Taking Stock While Embarking on the Decade of Action

Posted July 19, 2021

UNDP Economic Advisor, Mr. Juan Carlos Vilanova.

By Mantoe Phakathi

As we embark on the Decade of Action for the Sustainable Development Goals, a review of the country’s funding streams and policies will be timely to enable Eswatini to achieve its development aspirations.

It is on that note that the United Nations Development Programme (UNDP) is supporting the Ministry of Finance as a lead entity in undertaking its Development Finance Assessment (DFA). The DFA has two pillars; identifying the existing financing sources available to the country and the legal and regulatory frameworks that govern them including tracking tools, and analysing processes being used to monitor them, and potential new sources of finances to fund the national development priorities for the coming years and the 2030 Agenda.

According to UNDP Economic Advisor, Mr. Juan Carlos Vilanova, the DFA process involves an assessment of how much financing the country received in the last 10 years. This includes Government revenue through taxes, grants, loans, private investments, and foreign direct investments.

“This will help the country to see how much resources it has mobilized in the past and also assess the financing needs for the next three to five years,” said Mr. Vilanova.

He said the DFA process also involves assessing policies and legislation that need to be reviewed to help in the mobilization of more sources. These include foreign investor laws, banking laws, budgetary laws, tax laws, and relevant policies.

“These findings will help the country to build the Integrated National Finance Framework (INFF), which involves a roadmap that identifies all the policies that need to be changed, and the tracking mechanism that needs to be installed,” he said.

He said the INFF will also align the support to new financing mechanisms, outline the role of different partners and come up with strategies of getting the private sector to invest in the identified priority areas. It is important to note that the INFFs are tools to finance national priorities and operationalize the Addis Ababa Action Agenda at the national level.

A country’s sustainable development strategy lays out what needs to be financed. INFFs spell out how the national strategy will be financed and implemented.

It has to detail the following:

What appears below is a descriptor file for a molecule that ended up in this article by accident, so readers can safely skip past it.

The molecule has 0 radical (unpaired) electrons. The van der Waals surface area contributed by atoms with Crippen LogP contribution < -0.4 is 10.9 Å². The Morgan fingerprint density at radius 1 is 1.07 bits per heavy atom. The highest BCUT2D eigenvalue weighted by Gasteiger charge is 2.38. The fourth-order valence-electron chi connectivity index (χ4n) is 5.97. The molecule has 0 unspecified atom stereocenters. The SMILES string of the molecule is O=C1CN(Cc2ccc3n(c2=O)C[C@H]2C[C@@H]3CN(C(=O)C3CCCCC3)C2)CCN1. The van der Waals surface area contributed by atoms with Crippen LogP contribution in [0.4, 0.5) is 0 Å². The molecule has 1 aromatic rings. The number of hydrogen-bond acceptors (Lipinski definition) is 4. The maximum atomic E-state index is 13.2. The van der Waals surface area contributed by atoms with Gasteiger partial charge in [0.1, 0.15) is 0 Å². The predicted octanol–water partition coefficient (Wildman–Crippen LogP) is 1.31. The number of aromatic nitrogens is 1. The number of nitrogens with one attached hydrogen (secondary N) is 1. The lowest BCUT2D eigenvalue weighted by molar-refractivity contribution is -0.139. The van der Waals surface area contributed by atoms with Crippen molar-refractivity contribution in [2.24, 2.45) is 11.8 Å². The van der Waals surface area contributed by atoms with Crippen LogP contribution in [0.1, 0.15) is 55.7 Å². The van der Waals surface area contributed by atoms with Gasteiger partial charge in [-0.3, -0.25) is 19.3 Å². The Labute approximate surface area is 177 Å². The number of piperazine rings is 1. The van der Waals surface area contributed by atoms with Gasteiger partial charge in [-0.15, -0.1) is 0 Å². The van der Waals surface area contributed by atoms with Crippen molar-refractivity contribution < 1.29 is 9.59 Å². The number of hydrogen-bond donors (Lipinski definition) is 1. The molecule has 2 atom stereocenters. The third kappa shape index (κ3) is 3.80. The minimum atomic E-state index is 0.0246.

·       The process for bringing together a financing strategy, including agreed recommendations about how public and private financing policies can be strengthened;

·       Agreed on steps to strengthen governance, coordination, and institutional structures, including capacity development priorities, for managing a financing strategy;

·       Agreed on steps to adapt and supplement existing monitoring and review frameworks; and,

·       Agreed on steps to be followed to undertake specific further assessments and diagnostics or to build the capacity of national institutions to undertake them locally.

Vilanova said INFFs present important advantages to the country by connecting financing and related policies with longer-term objectives and assisting in dealing with challenges relating to short-term-oriented decision-making. INFFs also allow policymakers to exploit synergies and manage possible trade-offs across different policies during implementation, and help countries manage the increasingly complex and changing financing landscape by helping to mobilize different types of financing appropriate for country-specific characteristics and risks.

While the Ministry of Finance takes the lead, the process involves close cooperation with the Ministry of Economic Planning and Development and the Ministry of Commerce, Trade, and Industry as well as partners including Parliament, Civil Society Organizations (CSOs), and the private sector.

“Each partner has its role. For example, Parliament would meet to check not just for the budget numbers but whether they reflect the national priorities,” said Mr. Vilanova.

CSOs can provide transparency discussion of the national priorities while the private sector can contribute to the policy issues that can develop the markets and promote FDI flows into the country.

The process of developing the INFF for Eswatini will be concluded in the last quarter of 2021.

(Mantoe Phakathi is the Communication Specialist at UNDP Eswatini)